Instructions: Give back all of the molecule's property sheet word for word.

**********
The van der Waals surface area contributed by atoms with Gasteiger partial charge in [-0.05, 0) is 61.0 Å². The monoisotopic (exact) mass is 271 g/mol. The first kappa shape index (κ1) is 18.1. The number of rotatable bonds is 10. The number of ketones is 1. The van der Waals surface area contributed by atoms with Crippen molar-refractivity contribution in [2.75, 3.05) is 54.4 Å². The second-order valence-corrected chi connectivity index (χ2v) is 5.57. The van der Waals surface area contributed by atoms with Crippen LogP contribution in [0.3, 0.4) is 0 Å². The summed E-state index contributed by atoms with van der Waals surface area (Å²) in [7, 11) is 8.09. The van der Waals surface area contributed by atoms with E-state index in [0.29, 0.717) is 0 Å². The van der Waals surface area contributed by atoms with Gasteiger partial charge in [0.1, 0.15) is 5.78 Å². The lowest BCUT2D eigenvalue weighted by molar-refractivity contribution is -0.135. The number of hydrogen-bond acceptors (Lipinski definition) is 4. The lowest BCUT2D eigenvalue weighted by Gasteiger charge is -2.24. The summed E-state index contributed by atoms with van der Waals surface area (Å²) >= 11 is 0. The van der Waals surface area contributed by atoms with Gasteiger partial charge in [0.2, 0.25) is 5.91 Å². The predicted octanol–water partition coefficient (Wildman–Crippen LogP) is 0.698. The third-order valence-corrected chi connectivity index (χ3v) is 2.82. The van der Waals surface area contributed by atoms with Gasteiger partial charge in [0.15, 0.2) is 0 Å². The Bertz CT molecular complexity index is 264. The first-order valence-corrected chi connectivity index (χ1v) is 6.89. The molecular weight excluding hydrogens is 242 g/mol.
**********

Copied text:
The van der Waals surface area contributed by atoms with Gasteiger partial charge in [-0.05, 0) is 61.0 Å². The monoisotopic (exact) mass is 271 g/mol. The first kappa shape index (κ1) is 18.1. The number of rotatable bonds is 10. The number of ketones is 1. The van der Waals surface area contributed by atoms with Crippen molar-refractivity contribution in [2.75, 3.05) is 54.4 Å². The second-order valence-corrected chi connectivity index (χ2v) is 5.57. The van der Waals surface area contributed by atoms with Crippen LogP contribution in [0.3, 0.4) is 0 Å². The summed E-state index contributed by atoms with van der Waals surface area (Å²) in [7, 11) is 8.09. The van der Waals surface area contributed by atoms with E-state index in [0.29, 0.717) is 0 Å². The van der Waals surface area contributed by atoms with Gasteiger partial charge in [0.1, 0.15) is 5.78 Å². The lowest BCUT2D eigenvalue weighted by molar-refractivity contribution is -0.135. The number of hydrogen-bond acceptors (Lipinski definition) is 4. The lowest BCUT2D eigenvalue weighted by Gasteiger charge is -2.24. The summed E-state index contributed by atoms with van der Waals surface area (Å²) >= 11 is 0. The van der Waals surface area contributed by atoms with Gasteiger partial charge in [0.2, 0.25) is 5.91 Å². The predicted octanol–water partition coefficient (Wildman–Crippen LogP) is 0.698. The third-order valence-corrected chi connectivity index (χ3v) is 2.82. The van der Waals surface area contributed by atoms with Gasteiger partial charge in [0.15, 0.2) is 0 Å². The Bertz CT molecular complexity index is 264. The first-order valence-corrected chi connectivity index (χ1v) is 6.89. The molecular weight excluding hydrogens is 242 g/mol.